Yuksel Insaat AS, the Turkish builder with the nation’s highest-yielding dollar-denominated bonds, is considering restructuring its debt, according to Suleyman Sazak, an owner and company board member.
“Our teams are working on whether we need to restructure it or not,” Sazak said in a telephone interview from Istanbul late yesterday. “We haven’t decided, but if we do, we may do a new loan or a new bond issue.” Sazak didn’t elaborate on the size or timing of any possible restructuring.
Yuksel, the closely held Anakara-based builder owned by the Sazak and Sert families, won’t cover its liquidity requirements in 2013, Moody’s Investors Service said in an e-mailed statement on Jan. 17. Both Moody’s and Fitch Ratings downgraded the company this year on concern it lacks the ability to repay existing debt. Moody’s rates the company at Caa1 and Fitch at CCC, both four levels above default.
The company’s dollar bond includes a covenant that bars it from taking on new liabilities if its ratio of debt-to-earnings before interest, taxes, depreciation and amortization exceeds 4. As of June, the company had $370 million in debt, giving it a ratio of 5.6, according to the latest financial data available in a presentation on its website.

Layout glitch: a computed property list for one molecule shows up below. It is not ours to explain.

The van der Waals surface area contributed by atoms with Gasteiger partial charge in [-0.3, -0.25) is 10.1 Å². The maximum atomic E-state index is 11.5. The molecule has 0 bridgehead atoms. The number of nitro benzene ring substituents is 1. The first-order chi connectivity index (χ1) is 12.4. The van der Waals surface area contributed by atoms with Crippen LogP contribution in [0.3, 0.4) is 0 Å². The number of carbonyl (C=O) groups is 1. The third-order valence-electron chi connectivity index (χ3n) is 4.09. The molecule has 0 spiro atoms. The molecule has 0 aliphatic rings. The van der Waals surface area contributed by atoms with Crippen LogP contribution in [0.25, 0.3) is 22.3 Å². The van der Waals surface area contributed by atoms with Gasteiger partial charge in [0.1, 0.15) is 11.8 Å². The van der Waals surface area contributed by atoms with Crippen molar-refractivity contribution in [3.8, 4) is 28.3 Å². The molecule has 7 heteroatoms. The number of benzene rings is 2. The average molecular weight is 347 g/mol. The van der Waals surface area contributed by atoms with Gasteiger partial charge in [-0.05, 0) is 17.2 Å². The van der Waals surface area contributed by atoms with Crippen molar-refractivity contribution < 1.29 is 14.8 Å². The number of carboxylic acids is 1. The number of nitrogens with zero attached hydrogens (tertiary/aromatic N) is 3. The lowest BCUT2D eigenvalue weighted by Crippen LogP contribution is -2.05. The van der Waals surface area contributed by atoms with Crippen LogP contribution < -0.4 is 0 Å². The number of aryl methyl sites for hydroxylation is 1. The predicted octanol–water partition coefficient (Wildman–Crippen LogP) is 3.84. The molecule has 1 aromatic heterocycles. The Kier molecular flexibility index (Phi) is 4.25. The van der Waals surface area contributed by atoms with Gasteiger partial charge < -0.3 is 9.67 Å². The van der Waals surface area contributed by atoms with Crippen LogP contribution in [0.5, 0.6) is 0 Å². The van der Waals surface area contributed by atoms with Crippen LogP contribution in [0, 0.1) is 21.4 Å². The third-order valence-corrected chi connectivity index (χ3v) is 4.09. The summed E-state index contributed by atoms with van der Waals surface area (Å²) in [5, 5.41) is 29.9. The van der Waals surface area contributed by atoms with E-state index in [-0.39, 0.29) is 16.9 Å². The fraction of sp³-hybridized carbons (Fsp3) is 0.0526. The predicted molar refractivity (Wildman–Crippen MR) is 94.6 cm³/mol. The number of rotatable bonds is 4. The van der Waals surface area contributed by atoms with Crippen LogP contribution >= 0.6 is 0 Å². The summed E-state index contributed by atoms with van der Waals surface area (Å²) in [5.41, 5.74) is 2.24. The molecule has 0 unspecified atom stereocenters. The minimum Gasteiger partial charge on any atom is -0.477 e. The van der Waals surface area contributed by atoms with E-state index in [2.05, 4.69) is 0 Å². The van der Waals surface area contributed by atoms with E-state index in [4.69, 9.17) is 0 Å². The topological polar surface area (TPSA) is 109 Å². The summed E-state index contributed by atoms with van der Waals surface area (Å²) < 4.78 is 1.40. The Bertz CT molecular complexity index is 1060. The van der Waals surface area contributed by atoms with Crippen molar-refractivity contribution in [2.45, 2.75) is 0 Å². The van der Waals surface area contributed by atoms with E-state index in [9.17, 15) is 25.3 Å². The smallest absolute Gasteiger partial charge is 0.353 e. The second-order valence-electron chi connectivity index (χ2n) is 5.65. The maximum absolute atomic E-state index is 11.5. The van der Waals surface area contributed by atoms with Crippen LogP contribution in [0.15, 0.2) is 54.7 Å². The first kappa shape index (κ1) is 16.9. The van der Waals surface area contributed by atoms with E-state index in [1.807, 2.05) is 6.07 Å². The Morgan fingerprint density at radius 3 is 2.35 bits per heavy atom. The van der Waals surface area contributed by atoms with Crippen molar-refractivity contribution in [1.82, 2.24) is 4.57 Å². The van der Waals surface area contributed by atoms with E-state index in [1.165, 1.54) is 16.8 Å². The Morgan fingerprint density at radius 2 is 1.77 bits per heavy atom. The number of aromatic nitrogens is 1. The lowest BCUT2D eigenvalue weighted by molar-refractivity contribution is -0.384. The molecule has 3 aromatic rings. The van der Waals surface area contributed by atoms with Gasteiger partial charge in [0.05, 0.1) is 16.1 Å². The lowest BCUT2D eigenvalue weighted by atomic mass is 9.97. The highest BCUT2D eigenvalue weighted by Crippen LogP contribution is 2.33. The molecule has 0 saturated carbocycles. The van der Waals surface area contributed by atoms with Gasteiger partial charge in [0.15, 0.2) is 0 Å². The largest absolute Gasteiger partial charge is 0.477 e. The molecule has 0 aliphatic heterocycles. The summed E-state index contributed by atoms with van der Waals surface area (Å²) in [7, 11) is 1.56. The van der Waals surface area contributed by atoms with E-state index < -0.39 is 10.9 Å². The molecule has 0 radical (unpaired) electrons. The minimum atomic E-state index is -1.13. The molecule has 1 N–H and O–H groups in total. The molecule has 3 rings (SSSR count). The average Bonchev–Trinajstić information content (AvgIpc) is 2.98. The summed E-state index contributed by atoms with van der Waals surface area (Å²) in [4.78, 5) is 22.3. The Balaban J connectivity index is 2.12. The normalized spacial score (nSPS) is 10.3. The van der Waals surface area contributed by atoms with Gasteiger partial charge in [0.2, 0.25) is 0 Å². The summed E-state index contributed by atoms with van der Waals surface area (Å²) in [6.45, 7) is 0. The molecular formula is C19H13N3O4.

Yuksel reported net income of $12 million on $365 million of revenue in the first half last year. It also had $2.7 billion in orders and a backlog of $1.7 billion, according to the presentation.
The builder’s projects include 15 dams in Turkey and Saudi Arabia; 20 road and rail projects in Libya, Dubai, Qatar, Romania, Afghanistan, Iraq and Turkey; 12 ports and more than 75 building projects in eight countries, according to its website. It also does work for the North Atlantic Treaty Organization and built the U.S. embassy in Kabul, Afghanistan.
The company made a coupon payment on May 11 on its $200 million bond, which was issued in 2010 and matures in 2015, according to Sazak. The coupon rate is 9.5 percent, according to data compiled by Bloomberg. Yuksel’s bonds yielded 26 percent on the secondary market yesterday, compared with 15 percent a year ago, according to data compiled by Bloomberg.
Yuksel, part of a six-member consortium led by Italy’s Astaldi SpA that’s building a highway between Istanbul and the western city of Izmir, will require an equity injection of $58 million this year for the $10 billion project, Moody’s said in its statement on Jan. 17. The highway will include a 420-kilometer (260-mile) toll road and a suspension bridge over the Sea of Marmara.
Yuksel Insaat is also planning a housing project on 150 hectares of land it owns on the Cubuklu hills on the Asian side of Istanbul, Sazak said.